The Stones of Summer In last spring's well-reviewed documentary "Stone Reader," Mark Moskowitz went in search of Mossman, who disappeared from the literary scene after "Stones," his one and… Fiction
Book Review

The Stones of Summer (Fall 2003)

Details Writer: Dow Mossman; Genre: Fiction

In last spring's well-reviewed documentary ''Stone Reader,'' Mark Moskowitz went in search of Mossman, who disappeared from the literary scene after ''Stones,'' his one and only novel, was published to some acclaim in 1972. Though Moskowitz's film is a stirring exploration of the impact of books on readers, its inspiration (now reissued by retailer-turned-publisher Barnes & Noble) is an acquired taste. The dense coming-of-age story follows Dawes Oldham Williams, a sensitive 8-year-old in 1950s Iowa who becomes a disillusioned adult in Mexico struggling to maintain his sanity. In 581 impenetrable pages, there's no shortage of lyrical exposition or monotonous pretension. No wonder Moskowitz couldn't get through ''Stones'' till a quarter century after he bought a copy.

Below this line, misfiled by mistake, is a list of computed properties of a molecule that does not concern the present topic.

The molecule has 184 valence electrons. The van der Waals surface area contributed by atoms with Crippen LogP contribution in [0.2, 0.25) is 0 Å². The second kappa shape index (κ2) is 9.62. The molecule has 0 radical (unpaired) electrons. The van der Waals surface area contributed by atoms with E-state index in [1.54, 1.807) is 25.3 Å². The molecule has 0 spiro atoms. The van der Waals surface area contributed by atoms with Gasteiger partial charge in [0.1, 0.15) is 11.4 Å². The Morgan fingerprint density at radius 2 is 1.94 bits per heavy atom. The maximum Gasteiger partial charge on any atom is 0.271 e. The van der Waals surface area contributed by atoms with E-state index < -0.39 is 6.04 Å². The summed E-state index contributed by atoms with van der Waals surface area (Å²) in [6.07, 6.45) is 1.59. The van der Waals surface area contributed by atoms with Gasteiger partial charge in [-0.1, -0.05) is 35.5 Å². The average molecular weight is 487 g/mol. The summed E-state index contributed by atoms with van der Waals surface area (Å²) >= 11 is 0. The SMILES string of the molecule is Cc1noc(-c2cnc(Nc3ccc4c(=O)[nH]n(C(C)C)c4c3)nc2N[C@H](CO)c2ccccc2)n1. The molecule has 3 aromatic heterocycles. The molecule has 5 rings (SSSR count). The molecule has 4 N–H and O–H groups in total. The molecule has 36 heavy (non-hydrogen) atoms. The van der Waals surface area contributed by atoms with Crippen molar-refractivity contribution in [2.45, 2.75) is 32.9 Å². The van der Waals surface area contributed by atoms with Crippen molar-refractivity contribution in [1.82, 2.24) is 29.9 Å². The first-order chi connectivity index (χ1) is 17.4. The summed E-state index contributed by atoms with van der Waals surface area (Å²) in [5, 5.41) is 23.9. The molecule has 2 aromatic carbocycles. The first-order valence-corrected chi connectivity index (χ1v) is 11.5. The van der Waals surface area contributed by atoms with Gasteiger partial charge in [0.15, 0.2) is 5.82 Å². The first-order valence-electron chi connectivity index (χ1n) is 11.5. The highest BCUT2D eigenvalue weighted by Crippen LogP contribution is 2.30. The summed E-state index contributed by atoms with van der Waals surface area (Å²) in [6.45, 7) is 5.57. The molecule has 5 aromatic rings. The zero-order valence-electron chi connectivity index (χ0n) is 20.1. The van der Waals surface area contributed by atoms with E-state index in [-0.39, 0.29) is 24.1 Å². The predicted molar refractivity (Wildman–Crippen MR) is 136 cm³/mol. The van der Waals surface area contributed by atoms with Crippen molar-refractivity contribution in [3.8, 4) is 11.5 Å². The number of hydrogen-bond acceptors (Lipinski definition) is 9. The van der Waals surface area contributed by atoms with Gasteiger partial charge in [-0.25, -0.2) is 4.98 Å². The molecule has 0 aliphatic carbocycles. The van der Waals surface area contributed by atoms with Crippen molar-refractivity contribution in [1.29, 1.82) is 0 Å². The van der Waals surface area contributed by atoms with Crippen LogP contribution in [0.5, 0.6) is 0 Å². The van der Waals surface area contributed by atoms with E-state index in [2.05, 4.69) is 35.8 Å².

Originally posted Nov 07, 2003 Published in issue #736 Nov 07, 2003 Order article reprints
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